I guess another thing I've noticed is that galleries tend to show artists from all over the US and world, and I'm guessing that's more true than it used to be. But that's also an internet-erasing-borders thing.

Fedora Dostoyevsky (man alive), Tuesday, 6 February 2018 22:33 (one year ago) Permalink

All cities are dead because culture travels faster through the Internet than it ever could geographically.

― treeship 2, Tuesday, February 6, 2018 3:28 PM (thirteen minutes ago) Bookmark Flag Post Permalink

this is pretty otm

sleepingbag, Tuesday, 6 February 2018 22:43 (one year ago) Permalink

it's all about the rust belt, my friend

we eat the cheeses here too

they are artisanal

our cities are the envy of all, their livability is primo

j., Tuesday, 6 February 2018 22:48 (one year ago) Permalink

Here's how I think about New York, after my last visit there last summer:

New York is good and the only actual large city in America on the metric of everything existing there. Big cities are the ones where there is everything; you can tell Seattle is a small city because there are things that are not here.

New York is bad in that it smells of garbage. In the summer, hot garbage.

If more American cities grow to populations in the millions, New York will be more dead by comparison due declining uniqueness. Is this going to happen? Who knows.

direct to consumer online mattress brand (silby), Tuesday, 6 February 2018 22:52 (one year ago) Permalink

i kinda want to leave, but i have a job i like okay and an unusually fortuitous living situation. there's no real reason for me to be here; i don't partake of the cultural opportunities available

it'll probably be the subway that finally drives me away

mookieproof, Tuesday, 6 February 2018 22:57 (one year ago) Permalink

NYC: where if you can make it there as a successful artist, you can also have a successful time crowdfunding your medical bills.

Yerac, Tuesday, 6 February 2018 23:21 (one year ago) Permalink

Telecommuting will finish it off.

omar little, Tuesday, 6 February 2018 23:23 (one year ago) Permalink

Less of a joke, not as dead as San Francisco?

Feels like people have been waiting for a rust belt/flyover city to take over since our traditional metropolises are more 'playground for the rich' than ever but I still don't hear kids looking to move to Columbus or Pittsburgh.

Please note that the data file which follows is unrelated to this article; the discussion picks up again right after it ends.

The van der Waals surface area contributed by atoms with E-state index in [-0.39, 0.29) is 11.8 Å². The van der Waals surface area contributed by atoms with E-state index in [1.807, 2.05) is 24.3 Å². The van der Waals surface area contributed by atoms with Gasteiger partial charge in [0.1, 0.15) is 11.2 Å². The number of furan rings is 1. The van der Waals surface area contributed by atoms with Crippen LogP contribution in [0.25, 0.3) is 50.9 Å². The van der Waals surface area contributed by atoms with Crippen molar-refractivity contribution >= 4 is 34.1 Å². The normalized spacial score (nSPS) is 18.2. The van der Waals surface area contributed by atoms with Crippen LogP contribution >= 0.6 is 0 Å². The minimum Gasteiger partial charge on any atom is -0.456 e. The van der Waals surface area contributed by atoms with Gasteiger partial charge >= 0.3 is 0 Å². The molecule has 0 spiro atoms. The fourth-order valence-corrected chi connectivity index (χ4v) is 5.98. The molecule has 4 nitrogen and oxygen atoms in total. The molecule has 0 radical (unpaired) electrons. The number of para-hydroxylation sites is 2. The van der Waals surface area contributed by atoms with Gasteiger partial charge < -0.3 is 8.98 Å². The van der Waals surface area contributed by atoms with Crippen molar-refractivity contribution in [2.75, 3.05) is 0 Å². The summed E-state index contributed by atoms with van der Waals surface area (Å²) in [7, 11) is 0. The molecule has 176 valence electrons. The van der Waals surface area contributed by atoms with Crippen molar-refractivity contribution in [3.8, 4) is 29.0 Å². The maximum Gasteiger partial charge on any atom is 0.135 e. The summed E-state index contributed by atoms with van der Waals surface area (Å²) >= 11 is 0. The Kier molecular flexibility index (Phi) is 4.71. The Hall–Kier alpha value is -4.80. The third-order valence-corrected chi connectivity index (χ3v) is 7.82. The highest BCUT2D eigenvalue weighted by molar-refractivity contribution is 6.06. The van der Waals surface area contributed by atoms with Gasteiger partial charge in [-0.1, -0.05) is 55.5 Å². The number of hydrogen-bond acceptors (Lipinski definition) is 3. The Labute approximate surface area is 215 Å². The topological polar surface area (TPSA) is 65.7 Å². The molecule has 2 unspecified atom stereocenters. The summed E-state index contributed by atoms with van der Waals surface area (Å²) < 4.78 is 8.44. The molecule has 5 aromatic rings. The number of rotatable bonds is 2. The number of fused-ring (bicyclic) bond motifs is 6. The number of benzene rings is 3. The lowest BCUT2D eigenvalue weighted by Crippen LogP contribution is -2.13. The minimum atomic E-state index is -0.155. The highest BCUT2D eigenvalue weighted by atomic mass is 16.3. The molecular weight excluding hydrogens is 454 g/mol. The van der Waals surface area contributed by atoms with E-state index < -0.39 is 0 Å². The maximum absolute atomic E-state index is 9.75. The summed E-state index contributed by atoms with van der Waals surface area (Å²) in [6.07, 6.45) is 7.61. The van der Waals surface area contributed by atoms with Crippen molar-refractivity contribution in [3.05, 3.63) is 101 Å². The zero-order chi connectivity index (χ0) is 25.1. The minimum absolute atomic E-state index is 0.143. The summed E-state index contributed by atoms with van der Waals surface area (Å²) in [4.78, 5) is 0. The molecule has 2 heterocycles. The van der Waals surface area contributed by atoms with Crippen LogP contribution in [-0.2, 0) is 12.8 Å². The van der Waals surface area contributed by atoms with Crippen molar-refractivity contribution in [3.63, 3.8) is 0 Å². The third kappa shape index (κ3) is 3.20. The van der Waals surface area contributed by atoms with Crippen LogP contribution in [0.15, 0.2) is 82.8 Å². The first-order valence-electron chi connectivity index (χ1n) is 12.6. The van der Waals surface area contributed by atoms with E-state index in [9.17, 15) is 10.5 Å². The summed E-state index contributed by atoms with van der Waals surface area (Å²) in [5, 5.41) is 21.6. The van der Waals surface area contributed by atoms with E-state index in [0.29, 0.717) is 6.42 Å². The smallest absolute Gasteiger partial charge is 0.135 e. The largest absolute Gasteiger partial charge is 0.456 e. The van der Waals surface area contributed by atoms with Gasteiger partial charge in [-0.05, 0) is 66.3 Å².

louise ck (milo z), Tuesday, 6 February 2018 23:27 (one year ago) Permalink

Have the media decided where the New Portland is?

louise ck (milo z), Tuesday, 6 February 2018 23:29 (one year ago) Permalink

There was a Tooze tweet recently, where he showed stats on how professional actors in the USA, vastly outnumber coal miners. I forgot by much, but it was significantly much.

calzino, Tuesday, 6 February 2018 23:30 (one year ago) Permalink

I do hear murmurings about ppl aspiring to move to Pittsburgh, Detroit, Denver, a few others

trife's rich padgett (rip van wanko), Tuesday, 6 February 2018 23:31 (one year ago) Permalink

According to @BLS_gov and @TheEconomist there are 51,200 people employed as coal miners in the US v. 785k in 1920. In 2017 there are more florists, actors and personal fitness instructors than miners. pic.twitter.com/m913tHokI2

— Adam Tooze (@adam_tooze) January 2, 2018



I was misquoting it slightly

calzino, Tuesday, 6 February 2018 23:33 (one year ago) Permalink

Less of a joke, not as dead as San Francisco?

Feels like people have been waiting for a rust belt/flyover city to take over since our traditional metropolises are more 'playground for the rich' than ever but I still don't hear kids looking to move to Columbus or Pittsburgh.

― louise ck (milo z), Tuesday, February 6, 2018 6:27 PM (seven minutes ago) Bookmark Flag Post Permalink

I hear rumblings about Pittsburgh now and then. Also tons of my friends moved to Philly over the years and it did seem to be producing bands at a good clip for a while.

Fedora Dostoyevsky (man alive), Tuesday, 6 February 2018 23:35 (one year ago) Permalink

And no one talks about how many administrative assistant, secretarial and receptionist jobs were lost in NYC due to automation, because... women, a lot of woc. Breadwinners for their families. Fuck coal miners and their sooty tears.

Yerac, Tuesday, 6 February 2018 23:37 (one year ago) Permalink

I’m moving back to new york soon bc of my job but it’s not a nice place to live.

treeship 2, Tuesday, 6 February 2018 23:39 (one year ago) Permalink

I still have my apartment in Astoria. But I really don't want to go back. I dread having to deal with the subway.

Yerac, Tuesday, 6 February 2018 23:41 (one year ago) Permalink

The subway is inexcusably unpleasant